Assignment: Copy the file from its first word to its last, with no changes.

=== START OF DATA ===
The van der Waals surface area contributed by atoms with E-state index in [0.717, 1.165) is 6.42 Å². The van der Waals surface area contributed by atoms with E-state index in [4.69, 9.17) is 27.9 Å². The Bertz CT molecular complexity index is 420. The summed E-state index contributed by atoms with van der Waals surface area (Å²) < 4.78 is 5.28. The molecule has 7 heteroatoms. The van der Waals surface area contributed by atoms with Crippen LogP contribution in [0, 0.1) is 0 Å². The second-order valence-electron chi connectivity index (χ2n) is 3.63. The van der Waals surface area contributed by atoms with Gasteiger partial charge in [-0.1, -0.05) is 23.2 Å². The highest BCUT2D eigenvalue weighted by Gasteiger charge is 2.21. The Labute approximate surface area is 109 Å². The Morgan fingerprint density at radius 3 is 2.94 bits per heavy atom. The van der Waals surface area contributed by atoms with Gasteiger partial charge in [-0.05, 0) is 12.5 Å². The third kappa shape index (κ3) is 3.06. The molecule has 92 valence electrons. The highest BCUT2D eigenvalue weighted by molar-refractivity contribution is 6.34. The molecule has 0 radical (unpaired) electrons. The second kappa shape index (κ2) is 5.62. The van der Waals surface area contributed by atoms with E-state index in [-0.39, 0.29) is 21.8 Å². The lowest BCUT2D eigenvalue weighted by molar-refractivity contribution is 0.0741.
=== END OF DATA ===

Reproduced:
The van der Waals surface area contributed by atoms with E-state index in [0.717, 1.165) is 6.42 Å². The van der Waals surface area contributed by atoms with E-state index in [4.69, 9.17) is 27.9 Å². The Bertz CT molecular complexity index is 420. The summed E-state index contributed by atoms with van der Waals surface area (Å²) < 4.78 is 5.28. The molecule has 7 heteroatoms. The van der Waals surface area contributed by atoms with Crippen LogP contribution in [0, 0.1) is 0 Å². The second-order valence-electron chi connectivity index (χ2n) is 3.63. The van der Waals surface area contributed by atoms with Gasteiger partial charge in [-0.1, -0.05) is 23.2 Å². The highest BCUT2D eigenvalue weighted by Gasteiger charge is 2.21. The Labute approximate surface area is 109 Å². The Morgan fingerprint density at radius 3 is 2.94 bits per heavy atom. The van der Waals surface area contributed by atoms with Gasteiger partial charge in [-0.05, 0) is 12.5 Å². The third kappa shape index (κ3) is 3.06. The molecule has 92 valence electrons. The highest BCUT2D eigenvalue weighted by molar-refractivity contribution is 6.34. The molecule has 0 radical (unpaired) electrons. The second kappa shape index (κ2) is 5.62. The van der Waals surface area contributed by atoms with E-state index in [-0.39, 0.29) is 21.8 Å². The lowest BCUT2D eigenvalue weighted by molar-refractivity contribution is 0.0741.